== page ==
Greek court drops spying charges against refugee rescue activists


A Greek appeals court has dropped espionage charges against 24 activists involved in rescuing people from migrant boats in the Mediterranean after recognising that the case was riddled with procedural errors.

The three-member panel of judges upheld a prosecutor’s recommendation that the spying charges be dropped on the basis of being “overly vague”. The verdict was announced to the sound of applause in the courtroom.

“This is a very good first step, although we are not celebrating yet. A criminal inquiry into felony charges [also levelled at the group] is still ongoing,” said the defence lawyer Zacharias Kesses. “But today’s outcome will surely undermine the pursuit of that case.”

Among the flaws cited by the court was the failure to summon the two dozen defendants in a language they could understand.

The accused, both Greek and foreign nationals, included Sarah Mardini, the Syrian refugee turned rescue worker whose story in rescuing 18 fellow passengers as they made the perilous crossing from Turkey inspired the Netflix film The Swimmers. Kesses, who is leading her legal team, said the 27-year-old had not been present for the proceedings because of a travel ban identifying her as a security risk. Mardini spent more than 100 days in pre-trial detention in the Greek capital’s high-security Korydallos prison following her arrest in August 2021.

The aid workers had all volunteered with the now defunct Emergency Response Centre International (ERCI), an NGO specialising in search and rescue on Lesbos at the height of the migrant crisis, when nearly a million refugees, most fleeing civil war in Syria, crossed the Aegean Sea to reach Europe via Greek islands.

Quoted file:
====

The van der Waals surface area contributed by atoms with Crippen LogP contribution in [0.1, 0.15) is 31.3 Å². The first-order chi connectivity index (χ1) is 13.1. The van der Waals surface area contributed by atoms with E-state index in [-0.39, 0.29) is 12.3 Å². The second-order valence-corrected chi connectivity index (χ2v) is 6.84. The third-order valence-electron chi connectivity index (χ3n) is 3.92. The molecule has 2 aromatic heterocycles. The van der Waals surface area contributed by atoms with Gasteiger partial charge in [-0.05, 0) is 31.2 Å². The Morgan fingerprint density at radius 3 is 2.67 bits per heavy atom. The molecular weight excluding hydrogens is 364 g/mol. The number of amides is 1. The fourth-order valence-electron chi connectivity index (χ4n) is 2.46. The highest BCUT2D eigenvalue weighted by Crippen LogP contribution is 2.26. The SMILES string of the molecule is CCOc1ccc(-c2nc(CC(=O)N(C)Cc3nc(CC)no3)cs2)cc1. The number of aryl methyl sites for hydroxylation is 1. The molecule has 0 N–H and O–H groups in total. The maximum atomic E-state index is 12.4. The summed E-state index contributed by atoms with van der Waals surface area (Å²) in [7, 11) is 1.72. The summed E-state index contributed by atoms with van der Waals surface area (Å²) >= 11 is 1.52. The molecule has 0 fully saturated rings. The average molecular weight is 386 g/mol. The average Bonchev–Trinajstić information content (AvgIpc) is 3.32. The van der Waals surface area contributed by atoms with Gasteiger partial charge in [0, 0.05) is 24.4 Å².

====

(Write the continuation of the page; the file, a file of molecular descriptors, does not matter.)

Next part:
The espionage charge had been levelled in an 86-page report compiled after a six-month inquiry by police, who had singled out the use of an “encrypted messaging service” – namely, WhatsApp – to back the spying claims. Charges of illegal use of radio frequencies and forgery were also dropped.

Human rights groups had unanimously described the charges as “farcical”, with defence lawyers calling the police file chaotic and based on prejudicial assumptions. The case was seen as symptomatic of the climate of fear in which solidarity migrant workers are increasingly forced to work at a time when Europe is determined to keep asylum seekers out.

Greece’s centre-right government announced last week it would be extending a fence along the country’s frontier with Turkey as part of its “strict but fair” migration policy. Amid mounting evidence of forcible evictions – pushbacks vehemently denied by Greek authorities – at land and sea border areas, search and rescue operations have virtually stopped.

The 24 aid workers still face an investigation into charges of people smuggling, fraud, membership of a criminal organisation, and money laundering – crimes under Greek law that carry 25-year prison terms.

Some of the accused described Friday’s decision as bittersweet. Seán Binder, a German national raised in Ireland, who also spent more than three months in jail, said “true justice” would have been a declaration of innocence by the tribunal.

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“It seems so cynical that after four years and three months in prison and being branded a criminal, the prosecutor throws out the case because of procedural errors,” he said from Mytilene.

“It’s great, of course, but also bittersweet because it doesn’t feel like justice. If we had been declared innocent, that would have been real justice. It would have exposed the fact [there was] no merit at all to the prosecution case against us. With the felony investigation under way, it could be another 15 years before that trial takes place.”

Before the trial, the Council of Europe’s commissioner for human rights, Dunja Mijatović, also raised concerns, saying in a statement that “targeting human rights defenders and individuals engaged in acts of solidarity is both incompatible with states’ international obligations and has a chilling effect on human rights work”.

Grace O’Sullivan, an Irish Green party MEP who travelled to the island this week to attend proceedings, said Friday’s verdict had strengthened her belief that the charges were “entirely politically motivated and without any serious legal basis or book of evidence”.